7 Top Investment Strategies for the New Year

More than at any time in the last 18 months, investors need a winning investment strategy to be highly successful. In the second half of 2020, and to a lesser extent in 2021, picking the winning stocks was fairly easy as many domineering stocks continued to rise steadily. Last year, shorting overvalued tech stocks and buying oil stocks was an easy, winning strategy. I’m bullish on stocks this year, but investors think he’ll have to really contend with the 2023 “stock picker” market. Over the years, even within the same sector, stocks will perform significantly differently. And of course some sectors perform much better than others. In such an environment, knowing and leveraging top investment strategies is extremely important.

Here are the top seven investment strategies investors can use to succeed in 2023. Some were developed by me and have been successful in the past, while others were created by Wall Street and utilized by some of Wall Street’s major investors. decades.

follow the agenda of the most powerful government

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The world’s largest government has at least three very powerful tools. It’s the law, a huge staff, and a huge amount of money.

So if most or all of the world’s largest governments adopt a sector or technology, it has a very good chance of thriving. As a result, many or most of the largest companies in the industry, or technology providers, are likely to achieve great success.
For example, I have used this strategy in the past to profit from defense companies, solar energy companies, casino operators and the cybersecurity sector. Going forward, this principle keeps me optimistic about the latter sector, as well as some electric vehicle manufacturers and some companies involved in hydrogen.

By the way, the reverse of this principle is also true. In other words, if a strong government vehemently opposes a sector or technology, it is unlikely to succeed. have seen it unfold. And because of this principle, I’m somewhat bearish about the long-term outlook for oil companies.

Follow the “big money” and insiders

3d render illustration of bank symbols in different sizes. Earnings report coming soon.

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I think it’s a very good bet that large institutional investors have access to expertise and information about individual companies that retail investors sometimes lack. For example, institutional investors have access to analyst reports on companies that most retail investors cannot see. A large investor can also speak individually with board members, the CFO, and even her CEO to get “color” on the company’s outlook.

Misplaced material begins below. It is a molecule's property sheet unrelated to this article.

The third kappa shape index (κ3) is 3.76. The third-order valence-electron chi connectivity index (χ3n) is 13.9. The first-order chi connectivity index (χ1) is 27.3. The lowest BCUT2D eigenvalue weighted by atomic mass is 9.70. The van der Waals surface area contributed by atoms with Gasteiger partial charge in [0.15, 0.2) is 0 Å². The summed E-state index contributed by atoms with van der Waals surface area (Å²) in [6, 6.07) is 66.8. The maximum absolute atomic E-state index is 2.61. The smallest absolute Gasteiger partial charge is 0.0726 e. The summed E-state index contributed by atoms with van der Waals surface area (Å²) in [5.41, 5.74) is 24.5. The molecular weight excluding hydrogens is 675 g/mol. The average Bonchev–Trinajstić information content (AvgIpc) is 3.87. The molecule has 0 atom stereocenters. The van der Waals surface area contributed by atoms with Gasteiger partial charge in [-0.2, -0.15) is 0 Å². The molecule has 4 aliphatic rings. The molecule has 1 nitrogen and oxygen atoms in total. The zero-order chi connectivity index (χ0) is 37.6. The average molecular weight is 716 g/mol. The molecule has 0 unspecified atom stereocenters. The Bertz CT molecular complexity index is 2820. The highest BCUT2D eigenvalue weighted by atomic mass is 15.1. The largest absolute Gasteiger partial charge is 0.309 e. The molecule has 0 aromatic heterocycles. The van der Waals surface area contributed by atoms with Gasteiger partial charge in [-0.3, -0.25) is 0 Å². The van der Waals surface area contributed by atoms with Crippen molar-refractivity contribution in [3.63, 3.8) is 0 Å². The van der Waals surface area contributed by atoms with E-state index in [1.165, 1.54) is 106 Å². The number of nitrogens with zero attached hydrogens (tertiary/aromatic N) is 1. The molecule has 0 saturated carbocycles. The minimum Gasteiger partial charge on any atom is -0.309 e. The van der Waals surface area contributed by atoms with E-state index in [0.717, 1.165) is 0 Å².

And, of course, corporate insiders – board members and executives – have access to vast amounts of non-public information about their company’s performance and prospects.

Therefore, it makes sense and works to buy the same stocks that insiders of large institutions and companies are buying.

Nasdaq.com We have comprehensive and accessible data on stocks bought by insiders and large institutions. investor place They also often publish stories containing that information.

Dollar cost averaging/bearish buying

Oversold Company Stock High Trading Undervalued Business Stock 3d Illustration

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Streets often underestimate the value of great companies and sectors. This is either because they haven’t delivered strong quarterly results or because macroeconomic conditions aren’t favorable.

For example, in the last 15 years, Amazon (Nasdaq:AMZN), alphabet (Nasdaq:googNasdaq:Google)When netflix (Nasdaq:NFLX) were all shunned by the streets for a variety of reasons, but made a big comeback in the years that followed. and see how sharply it fell early in the pandemic. Finally, many solar stocks surged sharply after his 2016-his 2018 sharp plunge.

Those who bought shares in blue-chip companies and sectors shunned from the streets and held them until they soared made big profits. Buying more stocks when the stocks you already own have plummeted is called “dollar cost averaging”. This is because taking that action will reduce the average price at which you bought that stock.

Buying stocks after the stock price has fallen, whether you hold it or not, is called bearishly buying stocks. More recently, this strategy has become more commonly known as “buying dips.”

CAN SLIM method

A hand holds a pen over a blank check.stimulation check

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In the CAN SLIM method, investors I have to buy Shares of companies that meet a set of criteria.

For example, this method requires investors to buy only shares of companies that are leaders in their sector, have growing earnings, and are widely bought by institutional investors. Additionally, CAN SLIM advises investors to only buy stocks when the market is rising.

Generally, this method is used to identify growth stocks rather than value names.